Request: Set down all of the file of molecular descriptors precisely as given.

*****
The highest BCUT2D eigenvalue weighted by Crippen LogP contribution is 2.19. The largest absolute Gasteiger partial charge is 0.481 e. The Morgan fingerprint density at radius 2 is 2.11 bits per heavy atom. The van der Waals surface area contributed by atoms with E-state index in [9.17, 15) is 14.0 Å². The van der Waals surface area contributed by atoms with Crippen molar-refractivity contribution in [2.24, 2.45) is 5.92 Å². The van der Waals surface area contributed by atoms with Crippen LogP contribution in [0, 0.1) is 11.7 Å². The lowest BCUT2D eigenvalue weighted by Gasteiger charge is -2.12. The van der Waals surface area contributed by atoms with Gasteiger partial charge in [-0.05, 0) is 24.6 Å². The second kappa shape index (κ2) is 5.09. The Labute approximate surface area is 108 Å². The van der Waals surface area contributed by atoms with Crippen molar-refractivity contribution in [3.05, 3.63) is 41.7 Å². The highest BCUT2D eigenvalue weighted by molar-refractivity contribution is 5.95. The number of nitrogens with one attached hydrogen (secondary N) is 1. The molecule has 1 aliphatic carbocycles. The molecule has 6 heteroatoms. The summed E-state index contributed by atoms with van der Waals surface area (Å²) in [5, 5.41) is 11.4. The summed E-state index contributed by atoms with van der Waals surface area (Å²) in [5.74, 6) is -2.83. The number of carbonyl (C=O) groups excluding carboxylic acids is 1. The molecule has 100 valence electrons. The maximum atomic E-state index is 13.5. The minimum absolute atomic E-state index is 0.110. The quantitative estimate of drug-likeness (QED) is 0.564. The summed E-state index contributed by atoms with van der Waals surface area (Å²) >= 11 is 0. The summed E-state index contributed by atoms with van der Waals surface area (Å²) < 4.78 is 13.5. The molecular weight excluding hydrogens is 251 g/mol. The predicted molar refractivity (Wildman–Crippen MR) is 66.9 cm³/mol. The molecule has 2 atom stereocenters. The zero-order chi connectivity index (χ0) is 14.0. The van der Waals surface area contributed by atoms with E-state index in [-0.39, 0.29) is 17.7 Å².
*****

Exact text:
The highest BCUT2D eigenvalue weighted by Crippen LogP contribution is 2.19. The largest absolute Gasteiger partial charge is 0.481 e. The Morgan fingerprint density at radius 2 is 2.11 bits per heavy atom. The van der Waals surface area contributed by atoms with E-state index in [9.17, 15) is 14.0 Å². The van der Waals surface area contributed by atoms with Crippen molar-refractivity contribution in [2.24, 2.45) is 5.92 Å². The van der Waals surface area contributed by atoms with Crippen LogP contribution in [0, 0.1) is 11.7 Å². The lowest BCUT2D eigenvalue weighted by Gasteiger charge is -2.12. The van der Waals surface area contributed by atoms with Gasteiger partial charge in [-0.05, 0) is 24.6 Å². The second kappa shape index (κ2) is 5.09. The Labute approximate surface area is 108 Å². The van der Waals surface area contributed by atoms with Crippen molar-refractivity contribution in [3.05, 3.63) is 41.7 Å². The highest BCUT2D eigenvalue weighted by molar-refractivity contribution is 5.95. The number of nitrogens with one attached hydrogen (secondary N) is 1. The molecule has 1 aliphatic carbocycles. The molecule has 6 heteroatoms. The summed E-state index contributed by atoms with van der Waals surface area (Å²) in [5, 5.41) is 11.4. The summed E-state index contributed by atoms with van der Waals surface area (Å²) in [5.74, 6) is -2.83. The number of carbonyl (C=O) groups excluding carboxylic acids is 1. The molecule has 100 valence electrons. The maximum atomic E-state index is 13.5. The minimum absolute atomic E-state index is 0.110. The quantitative estimate of drug-likeness (QED) is 0.564. The summed E-state index contributed by atoms with van der Waals surface area (Å²) >= 11 is 0. The summed E-state index contributed by atoms with van der Waals surface area (Å²) < 4.78 is 13.5. The molecular weight excluding hydrogens is 251 g/mol. The predicted molar refractivity (Wildman–Crippen MR) is 66.9 cm³/mol. The molecule has 2 atom stereocenters. The zero-order chi connectivity index (χ0) is 14.0. The van der Waals surface area contributed by atoms with E-state index in [-0.39, 0.29) is 17.7 Å².